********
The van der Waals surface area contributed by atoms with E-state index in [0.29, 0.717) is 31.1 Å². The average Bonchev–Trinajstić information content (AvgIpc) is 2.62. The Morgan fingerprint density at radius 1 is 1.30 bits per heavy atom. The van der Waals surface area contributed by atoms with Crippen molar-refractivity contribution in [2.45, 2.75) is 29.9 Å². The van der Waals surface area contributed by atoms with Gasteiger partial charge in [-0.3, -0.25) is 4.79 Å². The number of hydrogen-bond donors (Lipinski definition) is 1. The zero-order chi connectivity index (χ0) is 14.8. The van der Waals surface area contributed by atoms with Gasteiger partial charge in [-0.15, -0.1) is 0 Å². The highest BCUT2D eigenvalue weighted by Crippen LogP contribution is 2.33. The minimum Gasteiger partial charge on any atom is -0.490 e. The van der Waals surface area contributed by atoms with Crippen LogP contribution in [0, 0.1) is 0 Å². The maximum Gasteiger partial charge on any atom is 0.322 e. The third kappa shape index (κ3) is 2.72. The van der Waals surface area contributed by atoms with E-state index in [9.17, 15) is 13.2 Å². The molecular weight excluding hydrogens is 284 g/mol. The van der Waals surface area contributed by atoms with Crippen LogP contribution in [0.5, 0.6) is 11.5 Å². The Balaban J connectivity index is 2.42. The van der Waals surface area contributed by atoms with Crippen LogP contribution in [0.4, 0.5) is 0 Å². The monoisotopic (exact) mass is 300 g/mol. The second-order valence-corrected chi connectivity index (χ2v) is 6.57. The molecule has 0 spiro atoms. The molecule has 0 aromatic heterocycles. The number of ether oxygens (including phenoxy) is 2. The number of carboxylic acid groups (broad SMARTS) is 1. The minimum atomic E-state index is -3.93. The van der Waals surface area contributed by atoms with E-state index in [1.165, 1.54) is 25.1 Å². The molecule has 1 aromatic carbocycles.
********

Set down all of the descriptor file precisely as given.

The van der Waals surface area contributed by atoms with E-state index in [0.29, 0.717) is 31.1 Å². The average Bonchev–Trinajstić information content (AvgIpc) is 2.62. The Morgan fingerprint density at radius 1 is 1.30 bits per heavy atom. The van der Waals surface area contributed by atoms with Crippen molar-refractivity contribution in [2.45, 2.75) is 29.9 Å². The van der Waals surface area contributed by atoms with Gasteiger partial charge in [-0.3, -0.25) is 4.79 Å². The number of hydrogen-bond donors (Lipinski definition) is 1. The zero-order chi connectivity index (χ0) is 14.8. The van der Waals surface area contributed by atoms with Gasteiger partial charge in [-0.15, -0.1) is 0 Å². The highest BCUT2D eigenvalue weighted by Crippen LogP contribution is 2.33. The minimum Gasteiger partial charge on any atom is -0.490 e. The van der Waals surface area contributed by atoms with Crippen LogP contribution in [0, 0.1) is 0 Å². The maximum Gasteiger partial charge on any atom is 0.322 e. The third kappa shape index (κ3) is 2.72. The van der Waals surface area contributed by atoms with E-state index in [9.17, 15) is 13.2 Å². The molecular weight excluding hydrogens is 284 g/mol. The van der Waals surface area contributed by atoms with Crippen LogP contribution in [0.5, 0.6) is 11.5 Å². The Balaban J connectivity index is 2.42. The van der Waals surface area contributed by atoms with Crippen LogP contribution in [0.4, 0.5) is 0 Å². The monoisotopic (exact) mass is 300 g/mol. The second-order valence-corrected chi connectivity index (χ2v) is 6.57. The molecule has 0 spiro atoms. The molecule has 0 aromatic heterocycles. The number of ether oxygens (including phenoxy) is 2. The number of carboxylic acid groups (broad SMARTS) is 1. The minimum atomic E-state index is -3.93. The van der Waals surface area contributed by atoms with E-state index in [1.165, 1.54) is 25.1 Å². The molecule has 1 aromatic carbocycles.